Fe proteins has four Fe centres and equal number of sulphur, whereas the number of Fe centres in MoFe protein varies. It is 22-24 in C.pasturianum. An equivalent number of inorganic sulphur is also present. In contrast to Fe protein, MoFe protein possesses two additional Mo atoms. Mo is suggested to play a vital role in H2 evolution which accompanies N2 fixation.
N2 reduction process starts with the transfer of single electron (2 ATP molecules) from flavodoxin to smaller Fe protein subunit Kp2. At this stage two ATP molecules combine with two ions to form complex, Mg ATP which attaches to Fe protein and energizes it to transfer electron from the iron atoms in Fe protein to MoFe protein, prior reaching the bound substrate.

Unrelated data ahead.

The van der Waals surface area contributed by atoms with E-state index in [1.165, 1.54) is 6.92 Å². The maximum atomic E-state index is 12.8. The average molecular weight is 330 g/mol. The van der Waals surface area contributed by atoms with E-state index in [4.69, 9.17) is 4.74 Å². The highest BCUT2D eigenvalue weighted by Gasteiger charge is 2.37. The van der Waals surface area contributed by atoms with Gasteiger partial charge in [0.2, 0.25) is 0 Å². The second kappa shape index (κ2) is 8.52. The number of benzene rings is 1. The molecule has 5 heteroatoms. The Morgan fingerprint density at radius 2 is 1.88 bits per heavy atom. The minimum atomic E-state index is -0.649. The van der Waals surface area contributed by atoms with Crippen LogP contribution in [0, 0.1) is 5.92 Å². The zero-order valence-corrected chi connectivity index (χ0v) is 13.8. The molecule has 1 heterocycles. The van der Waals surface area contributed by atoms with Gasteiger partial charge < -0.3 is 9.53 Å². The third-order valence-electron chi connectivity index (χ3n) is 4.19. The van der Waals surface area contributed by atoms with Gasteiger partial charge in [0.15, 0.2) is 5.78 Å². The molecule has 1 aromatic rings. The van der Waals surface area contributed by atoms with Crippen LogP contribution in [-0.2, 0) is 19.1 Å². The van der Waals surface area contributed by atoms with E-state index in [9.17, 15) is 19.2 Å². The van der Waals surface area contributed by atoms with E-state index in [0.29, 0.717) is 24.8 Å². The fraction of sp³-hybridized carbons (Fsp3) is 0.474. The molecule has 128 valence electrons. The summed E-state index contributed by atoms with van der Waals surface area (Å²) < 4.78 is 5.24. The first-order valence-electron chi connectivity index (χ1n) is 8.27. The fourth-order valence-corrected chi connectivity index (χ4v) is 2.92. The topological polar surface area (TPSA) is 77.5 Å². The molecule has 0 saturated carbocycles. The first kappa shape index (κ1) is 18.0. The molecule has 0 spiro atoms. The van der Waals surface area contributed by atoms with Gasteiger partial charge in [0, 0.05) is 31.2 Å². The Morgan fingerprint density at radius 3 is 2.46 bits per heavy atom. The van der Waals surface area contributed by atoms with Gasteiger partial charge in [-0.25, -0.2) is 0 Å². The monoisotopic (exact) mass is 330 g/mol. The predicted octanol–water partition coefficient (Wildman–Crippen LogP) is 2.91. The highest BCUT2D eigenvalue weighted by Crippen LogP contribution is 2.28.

The MoFe protein becomes unstable and to counter balance this electron a H+ ion formed by dissociation of H2O comes to attach at Mo atom of MoFe protein. The electron flow from flavodoxin to MoFe protein via Fe protein is a repeated process. Each time an electron is transferred; there is a consumption of two molecules of ATP.
The second electron is again balanced by another H+ ion. When the third electron is transferred to MoFe protein, the H+ ions are displaced by nitrogen leading to the evolution of one molecule of hydrogen. This third electron again balances by attachment of one H+ ion to nitrogen i.e. HN = NH.
This process of electron transfer is continued till net 8 electrons transfer thereby reducing N, to NH3. The series of reactions involved by electron transfer is depicted in Fig. 14.7.
H+ ———— Counter balance 1st e– (electron)
H+ ————- Counter balance 2nd e– (electron)
H+ + H+ → H2 evolved
H+ …. N=N ….. H+ ← N=N
(3rd e–) (4th e–)
H+ … HN.—— .NH . H+
(5th e–) (6th e–)
(7th e–) (8th e–)
NH3 + NH3